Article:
What if we bring in new elements to give our engine more energy? We can separate the water into oxygen and hydrogen, then put them into two separate tanks instead of combining them. Then we mix both gases with outside air. So there’s enough oxygen for the hydrogen to react and enough hydrogen for the oxygen to react.

If this worked, our engine could release up to twice as much energy and create twice as much water as it started with. But this is also impossible! The air we breathe is around 21% oxygen, so we can mix our hydrogen with air to create enough oxy-hydrogen to be used as fuel.

However, less than one-millionth of our atmosphere is hydrogen. If we mixed our oxygen with normal air, the oxygen would dissipate before it could mix with enough hydrogen to use as fuel. The truth is that oxygen on its own will be pretty useless.

Hydrogen stores energy, and oxygen is an oxidizer. It supports combustion, but it doesn’t combust on its own or with the other elements in the atmosphere, which is lovely. Otherwise, there would be a lot of spontaneous fires in the air.

Conclusion

We have hydrogen-powered cars and oxygen-powered cars. But don’t get me wrong, oxygen is vital. We need oxygen to get the energy that’s in the hydrogen. Also, we need oxygen to get the energy, and we need oxygen so our bodies can extract energy from our food. But on its own, oxygen can’t do much.

We would need to add some other fuel to the oxygen to make it useful in our engine. That only defeats the point of a water-powered engine if it needs another fuel source.

So, in conclusion, buy an electric car. Its engine will technically be about 7% water-powered.


Read more similar topics:

How To Make An Engine Run On Water As Fuel?

10 Speed Facts About Car


Sources:

J. M. Calo. “Comments on “A new gaseous and combustible form of water,” by R.M. Santilli (Int. J. Hydrogen Energy). International Journal of Hydrogen Energy.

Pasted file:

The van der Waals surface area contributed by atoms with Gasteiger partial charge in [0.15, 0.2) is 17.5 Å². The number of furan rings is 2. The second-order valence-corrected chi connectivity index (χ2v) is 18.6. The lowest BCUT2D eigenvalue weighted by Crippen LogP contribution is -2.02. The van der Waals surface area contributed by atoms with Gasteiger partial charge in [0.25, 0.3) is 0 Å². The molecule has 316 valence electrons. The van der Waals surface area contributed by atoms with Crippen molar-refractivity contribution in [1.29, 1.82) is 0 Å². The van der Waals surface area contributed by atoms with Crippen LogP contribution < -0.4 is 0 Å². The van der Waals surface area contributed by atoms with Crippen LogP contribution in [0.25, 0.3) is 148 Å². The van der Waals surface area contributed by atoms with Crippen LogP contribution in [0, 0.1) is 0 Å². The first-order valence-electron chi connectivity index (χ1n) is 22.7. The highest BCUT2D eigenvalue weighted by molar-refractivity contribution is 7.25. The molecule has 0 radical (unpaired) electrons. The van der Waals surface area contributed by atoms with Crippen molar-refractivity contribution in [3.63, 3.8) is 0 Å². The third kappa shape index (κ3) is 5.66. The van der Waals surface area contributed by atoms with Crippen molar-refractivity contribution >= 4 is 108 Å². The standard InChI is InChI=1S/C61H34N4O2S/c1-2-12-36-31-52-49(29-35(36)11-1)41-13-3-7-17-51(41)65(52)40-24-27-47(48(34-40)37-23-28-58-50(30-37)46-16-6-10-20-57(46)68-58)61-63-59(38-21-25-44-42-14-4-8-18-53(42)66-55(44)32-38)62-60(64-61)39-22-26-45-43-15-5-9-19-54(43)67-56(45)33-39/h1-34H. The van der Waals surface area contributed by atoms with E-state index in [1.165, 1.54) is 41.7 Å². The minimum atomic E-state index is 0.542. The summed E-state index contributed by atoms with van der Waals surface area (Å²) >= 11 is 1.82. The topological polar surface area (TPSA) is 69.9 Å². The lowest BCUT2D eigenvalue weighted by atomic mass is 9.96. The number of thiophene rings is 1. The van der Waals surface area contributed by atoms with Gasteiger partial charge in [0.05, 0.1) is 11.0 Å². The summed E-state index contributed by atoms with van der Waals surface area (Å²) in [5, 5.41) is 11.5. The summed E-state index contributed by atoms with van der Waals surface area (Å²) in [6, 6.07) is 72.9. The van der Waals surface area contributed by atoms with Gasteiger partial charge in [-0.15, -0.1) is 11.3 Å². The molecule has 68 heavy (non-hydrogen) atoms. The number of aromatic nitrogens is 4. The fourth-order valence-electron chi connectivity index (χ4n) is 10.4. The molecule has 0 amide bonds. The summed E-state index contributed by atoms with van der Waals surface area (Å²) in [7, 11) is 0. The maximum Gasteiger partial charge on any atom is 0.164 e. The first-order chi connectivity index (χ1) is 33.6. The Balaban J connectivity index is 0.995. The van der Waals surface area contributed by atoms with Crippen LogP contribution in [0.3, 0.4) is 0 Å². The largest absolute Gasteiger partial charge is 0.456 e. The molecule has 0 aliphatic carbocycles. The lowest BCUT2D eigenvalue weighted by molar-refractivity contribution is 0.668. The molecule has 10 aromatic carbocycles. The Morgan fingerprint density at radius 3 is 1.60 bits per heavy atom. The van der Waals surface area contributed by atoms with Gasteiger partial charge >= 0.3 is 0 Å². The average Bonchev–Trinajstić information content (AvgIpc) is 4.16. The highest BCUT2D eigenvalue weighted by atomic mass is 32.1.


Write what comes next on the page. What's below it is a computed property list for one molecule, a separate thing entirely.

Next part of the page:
“New Fuel Cell System ‘Generates Electricity with Only Water, Air’.” Nikkei Business Publications, Inc.
“Water-fuel car unveiled in Japan.” Reuters.
Ghelfi, Carli. “Water-fueled car: too good to be true?”.
“Japanese company creates an eco-friendly car that uses water as fuel!”. India Times.
“Genepax Water Car: Too Good to be True?
Rapier, Robert. “How to Run a Car on Water: The Truth About Genepax’s Hydrogen Car.” The Intelligence Daily.
Allen, Mike. “The Truth About Water-Powered Cars: Mechanic’s Diary.”
“No More Embarrassment for Thomson Reuters – Genepax Water Car is Dead « San Francisco Citizen.”
Business Intelligence Middle East: The water-powered car race heats up still further, Wayback Machine.
Guidelines for the use of Hydrogen Fuel in Commercial Vehicles, at the Wayback Machine, U.S. Department of Transportation. Federal Motor Carrier Safety Administration.
“Science Notes: Energy and Chemical Stability.” Carnegie Mellon University.

Julia Rose

My name is Julia Rose. I'm a registered clinical therapist, researcher, and coach. I'm the author of this blog. There are also two authors: Dr. Monica Ciagne, a registered psychologist and motivational coach, and Douglas Jones, a university lecturer & science researcher. I would love to hear your opinion, question, suggestions, please let me know. We will try to help you.